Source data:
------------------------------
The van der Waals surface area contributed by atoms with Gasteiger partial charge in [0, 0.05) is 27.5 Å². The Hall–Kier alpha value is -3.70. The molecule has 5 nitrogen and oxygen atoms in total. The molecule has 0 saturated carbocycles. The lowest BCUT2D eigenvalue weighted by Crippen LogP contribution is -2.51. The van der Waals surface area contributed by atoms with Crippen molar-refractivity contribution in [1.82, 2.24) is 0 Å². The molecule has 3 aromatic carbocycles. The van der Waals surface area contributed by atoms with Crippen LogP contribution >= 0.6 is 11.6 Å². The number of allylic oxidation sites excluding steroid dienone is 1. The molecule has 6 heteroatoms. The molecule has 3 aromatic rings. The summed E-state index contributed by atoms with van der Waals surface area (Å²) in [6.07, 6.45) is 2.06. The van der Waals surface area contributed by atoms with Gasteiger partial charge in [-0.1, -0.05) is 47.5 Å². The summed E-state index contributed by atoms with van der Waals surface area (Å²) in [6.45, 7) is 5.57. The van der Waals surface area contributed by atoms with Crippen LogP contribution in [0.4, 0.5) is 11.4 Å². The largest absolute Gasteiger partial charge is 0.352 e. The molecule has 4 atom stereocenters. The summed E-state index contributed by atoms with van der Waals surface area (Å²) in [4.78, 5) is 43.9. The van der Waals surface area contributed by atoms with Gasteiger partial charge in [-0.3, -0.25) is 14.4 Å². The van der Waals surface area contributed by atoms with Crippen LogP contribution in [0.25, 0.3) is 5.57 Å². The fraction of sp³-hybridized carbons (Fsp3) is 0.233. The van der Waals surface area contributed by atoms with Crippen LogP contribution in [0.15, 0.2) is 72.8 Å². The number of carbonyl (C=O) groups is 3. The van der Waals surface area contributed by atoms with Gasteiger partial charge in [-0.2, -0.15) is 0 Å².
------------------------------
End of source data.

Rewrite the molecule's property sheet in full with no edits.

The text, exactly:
The van der Waals surface area contributed by atoms with Gasteiger partial charge in [0, 0.05) is 27.5 Å². The Hall–Kier alpha value is -3.70. The molecule has 5 nitrogen and oxygen atoms in total. The molecule has 0 saturated carbocycles. The lowest BCUT2D eigenvalue weighted by Crippen LogP contribution is -2.51. The van der Waals surface area contributed by atoms with Crippen molar-refractivity contribution in [1.82, 2.24) is 0 Å². The molecule has 3 aromatic carbocycles. The van der Waals surface area contributed by atoms with Crippen LogP contribution >= 0.6 is 11.6 Å². The number of allylic oxidation sites excluding steroid dienone is 1. The molecule has 6 heteroatoms. The molecule has 3 aromatic rings. The summed E-state index contributed by atoms with van der Waals surface area (Å²) in [6.07, 6.45) is 2.06. The van der Waals surface area contributed by atoms with Gasteiger partial charge in [-0.1, -0.05) is 47.5 Å². The summed E-state index contributed by atoms with van der Waals surface area (Å²) in [6.45, 7) is 5.57. The van der Waals surface area contributed by atoms with Crippen LogP contribution in [0.4, 0.5) is 11.4 Å². The largest absolute Gasteiger partial charge is 0.352 e. The molecule has 4 atom stereocenters. The summed E-state index contributed by atoms with van der Waals surface area (Å²) in [4.78, 5) is 43.9. The van der Waals surface area contributed by atoms with Gasteiger partial charge in [-0.3, -0.25) is 14.4 Å². The van der Waals surface area contributed by atoms with Crippen LogP contribution in [0.25, 0.3) is 5.57 Å². The fraction of sp³-hybridized carbons (Fsp3) is 0.233. The van der Waals surface area contributed by atoms with Crippen LogP contribution in [0.15, 0.2) is 72.8 Å². The number of carbonyl (C=O) groups is 3. The van der Waals surface area contributed by atoms with Gasteiger partial charge in [-0.2, -0.15) is 0 Å².